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The Science Behind Computer Vision Syndrome

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Not long ago, we shared some pretty interesting statistics and information about Computer Vision Syndrome (digital eye strain). Today, we want to dive in deeper to the cause of this universally growing problem. First, let’s make sure you fully understand Computer Vision Syndrome. Below you’ll find an infographic from WhatisDryEye.com which breaks down the issue perfectly.

All of that information supports the conclusion that CVS is a growing problem that effects more people than even realize it. Their helpful tips should be employed by anyone suffering the symptoms listed.

The Science

Next, we want to dive a little deeper into the science behind the problem.

  • Natural Light: Below, on the left, you’ll find a break down of the solar light spectrum. The shape and emphasis of the light clearly shows that some of each type of light is emitted, but a balance exists between the extremes. Blue light and red light never overpower one another, instead some of each comes through, making the nice bell shape you see below.
  • Artificial Light: Now, compare the above chart on the left to the one on the right. The one on the right shows light emitted by digital device screens. Notice the sporadic pattern, and the strong spike on blue light. The sun puts out a balanced array of light, screens put out an awkward mishmash of light with a strong emphasis on blue light.

Our bodies, over time, have learned to operate based on the light produced by the sun. When they’re exposed to other light, especially light with a different spectrum of color, they don’t react well. As the infographic above explained, the exposure to blue light in digital devices causes many of the problems associated with CVS.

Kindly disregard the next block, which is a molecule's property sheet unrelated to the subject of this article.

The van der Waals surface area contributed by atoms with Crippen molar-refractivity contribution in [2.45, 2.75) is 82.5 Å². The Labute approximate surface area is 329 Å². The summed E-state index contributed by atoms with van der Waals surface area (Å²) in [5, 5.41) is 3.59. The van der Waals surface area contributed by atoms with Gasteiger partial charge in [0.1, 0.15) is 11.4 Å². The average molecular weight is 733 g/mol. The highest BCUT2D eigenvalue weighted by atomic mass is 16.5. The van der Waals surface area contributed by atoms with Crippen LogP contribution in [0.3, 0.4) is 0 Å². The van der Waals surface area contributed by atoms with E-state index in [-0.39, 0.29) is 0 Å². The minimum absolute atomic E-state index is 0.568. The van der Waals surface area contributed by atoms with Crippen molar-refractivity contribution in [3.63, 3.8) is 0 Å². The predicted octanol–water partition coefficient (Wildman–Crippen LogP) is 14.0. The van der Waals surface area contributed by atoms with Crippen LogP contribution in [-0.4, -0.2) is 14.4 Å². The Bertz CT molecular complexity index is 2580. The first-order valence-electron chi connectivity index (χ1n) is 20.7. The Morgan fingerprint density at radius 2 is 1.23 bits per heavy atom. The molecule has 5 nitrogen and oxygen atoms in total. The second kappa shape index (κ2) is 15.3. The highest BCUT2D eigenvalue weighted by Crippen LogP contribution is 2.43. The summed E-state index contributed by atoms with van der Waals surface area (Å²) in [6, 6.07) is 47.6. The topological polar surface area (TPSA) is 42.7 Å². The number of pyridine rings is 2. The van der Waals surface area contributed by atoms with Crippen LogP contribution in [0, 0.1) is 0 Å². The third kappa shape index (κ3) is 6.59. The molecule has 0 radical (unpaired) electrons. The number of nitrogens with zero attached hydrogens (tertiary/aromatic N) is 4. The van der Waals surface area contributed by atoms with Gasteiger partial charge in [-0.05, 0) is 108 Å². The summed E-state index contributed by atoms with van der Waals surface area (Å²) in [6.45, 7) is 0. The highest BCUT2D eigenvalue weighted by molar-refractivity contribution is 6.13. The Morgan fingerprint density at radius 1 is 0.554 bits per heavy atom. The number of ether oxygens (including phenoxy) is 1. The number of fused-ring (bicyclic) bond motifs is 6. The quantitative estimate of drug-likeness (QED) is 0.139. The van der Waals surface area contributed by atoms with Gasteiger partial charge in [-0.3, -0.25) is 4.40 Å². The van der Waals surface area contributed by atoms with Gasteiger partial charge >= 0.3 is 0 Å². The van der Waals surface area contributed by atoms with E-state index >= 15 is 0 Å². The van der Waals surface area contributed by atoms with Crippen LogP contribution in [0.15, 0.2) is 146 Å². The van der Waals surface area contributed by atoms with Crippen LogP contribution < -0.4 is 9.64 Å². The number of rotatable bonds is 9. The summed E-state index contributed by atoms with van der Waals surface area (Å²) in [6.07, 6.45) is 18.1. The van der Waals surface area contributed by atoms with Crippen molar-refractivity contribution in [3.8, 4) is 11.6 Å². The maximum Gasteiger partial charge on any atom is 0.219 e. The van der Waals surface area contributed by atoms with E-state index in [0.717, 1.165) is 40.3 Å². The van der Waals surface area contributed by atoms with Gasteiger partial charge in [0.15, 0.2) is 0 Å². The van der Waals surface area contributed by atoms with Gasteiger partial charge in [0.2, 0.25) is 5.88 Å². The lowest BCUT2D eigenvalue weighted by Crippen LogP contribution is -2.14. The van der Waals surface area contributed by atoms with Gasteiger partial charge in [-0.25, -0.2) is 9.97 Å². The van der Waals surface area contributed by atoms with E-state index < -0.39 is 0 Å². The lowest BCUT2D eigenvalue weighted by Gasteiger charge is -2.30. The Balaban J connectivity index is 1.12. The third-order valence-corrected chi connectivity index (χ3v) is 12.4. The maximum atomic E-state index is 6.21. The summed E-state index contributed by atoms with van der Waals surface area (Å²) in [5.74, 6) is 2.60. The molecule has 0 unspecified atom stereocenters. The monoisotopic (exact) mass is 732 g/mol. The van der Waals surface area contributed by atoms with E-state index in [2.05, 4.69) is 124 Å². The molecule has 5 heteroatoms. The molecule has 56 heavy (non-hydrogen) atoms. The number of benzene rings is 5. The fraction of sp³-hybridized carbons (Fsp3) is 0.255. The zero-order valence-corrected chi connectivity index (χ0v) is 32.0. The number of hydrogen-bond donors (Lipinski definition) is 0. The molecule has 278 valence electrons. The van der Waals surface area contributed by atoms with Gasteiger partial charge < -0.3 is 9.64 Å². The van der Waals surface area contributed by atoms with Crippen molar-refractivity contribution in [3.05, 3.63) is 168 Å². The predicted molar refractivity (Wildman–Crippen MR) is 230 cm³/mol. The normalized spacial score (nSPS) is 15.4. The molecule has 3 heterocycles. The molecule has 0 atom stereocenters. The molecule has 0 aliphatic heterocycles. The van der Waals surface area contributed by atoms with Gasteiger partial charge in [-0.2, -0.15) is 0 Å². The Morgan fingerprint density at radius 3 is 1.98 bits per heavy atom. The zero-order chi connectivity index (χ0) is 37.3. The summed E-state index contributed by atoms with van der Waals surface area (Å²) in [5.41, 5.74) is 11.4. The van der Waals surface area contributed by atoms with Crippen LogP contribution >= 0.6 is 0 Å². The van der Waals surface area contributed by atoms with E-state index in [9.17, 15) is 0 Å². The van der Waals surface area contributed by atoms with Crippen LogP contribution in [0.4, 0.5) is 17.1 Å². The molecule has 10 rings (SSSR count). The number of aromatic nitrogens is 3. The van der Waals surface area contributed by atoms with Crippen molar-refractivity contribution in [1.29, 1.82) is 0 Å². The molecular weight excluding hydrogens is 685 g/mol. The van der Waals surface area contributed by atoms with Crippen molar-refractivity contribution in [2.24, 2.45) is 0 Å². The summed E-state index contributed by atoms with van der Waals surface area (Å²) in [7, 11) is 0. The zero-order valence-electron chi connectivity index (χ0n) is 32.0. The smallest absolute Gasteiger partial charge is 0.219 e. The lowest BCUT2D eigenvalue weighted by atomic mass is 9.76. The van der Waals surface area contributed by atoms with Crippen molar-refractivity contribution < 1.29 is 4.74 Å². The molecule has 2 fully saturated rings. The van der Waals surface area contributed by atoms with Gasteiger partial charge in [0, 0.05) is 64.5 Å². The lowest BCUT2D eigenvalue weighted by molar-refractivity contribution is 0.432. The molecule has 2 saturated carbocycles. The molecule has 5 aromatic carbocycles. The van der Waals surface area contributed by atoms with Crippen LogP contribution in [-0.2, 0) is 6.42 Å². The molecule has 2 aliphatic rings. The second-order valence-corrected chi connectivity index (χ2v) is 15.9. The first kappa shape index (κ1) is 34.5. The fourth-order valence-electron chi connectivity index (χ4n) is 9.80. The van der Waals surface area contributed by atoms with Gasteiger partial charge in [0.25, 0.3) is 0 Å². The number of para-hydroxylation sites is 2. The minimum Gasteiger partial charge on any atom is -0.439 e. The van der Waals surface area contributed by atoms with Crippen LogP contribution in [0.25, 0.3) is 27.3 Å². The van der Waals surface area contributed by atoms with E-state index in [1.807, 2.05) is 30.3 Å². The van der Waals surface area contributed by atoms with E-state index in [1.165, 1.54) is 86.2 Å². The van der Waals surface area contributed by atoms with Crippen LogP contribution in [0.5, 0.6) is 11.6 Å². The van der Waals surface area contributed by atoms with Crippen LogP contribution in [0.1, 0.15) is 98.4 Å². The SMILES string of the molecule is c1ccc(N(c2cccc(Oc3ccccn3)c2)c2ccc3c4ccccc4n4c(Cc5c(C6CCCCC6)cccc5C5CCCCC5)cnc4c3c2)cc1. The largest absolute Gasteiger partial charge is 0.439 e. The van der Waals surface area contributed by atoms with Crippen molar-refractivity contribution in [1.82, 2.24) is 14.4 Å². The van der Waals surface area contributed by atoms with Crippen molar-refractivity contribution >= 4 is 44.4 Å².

Blue Light and Sleep

Sleep, although not treated extensively in the infographic above, takes the brunt of blue light exposure at night. Blue light controls our sleep and wake cycle, called circadian rhythm. The sun’s blue light, as shown above, never comes to us as purely as does that from digital devices. Introduce those devices into a bedtime routine, and you get a confused circadian rhythm that leads to sleepless nights.

woman with tablet pc sleeping in bed at night PNGBJ9L - The Science Behind Computer Vision Syndrome

How to Deal

These sleep problems won’t go away on their own. Furthermore, CVS waits in the wings, causing you grief even if you sleep like a baby at night. Restoring your body to the natural cycle set by the sun seems less than ideal. That would require putting away digital devices, and artificial light, and letting the sun dictate your schedule and provide your light. Most won’t take this path; few even could. So what can we do?

The answer lies above. Not just with the sun, but in the infographic from earlier in this post. They offer a number of helpful solutions to the problem of CVS. As for the sleep issues, that requires commitment and change. Leaving out the use of screens at least 2 hours before bed can fix the issue. Breaking habits can be hard, but in this case, it’s definitely worth it.

If neither of these solutions feels like the right solution for you, consider learning more about the benefits of blue light blocking glasses today. 

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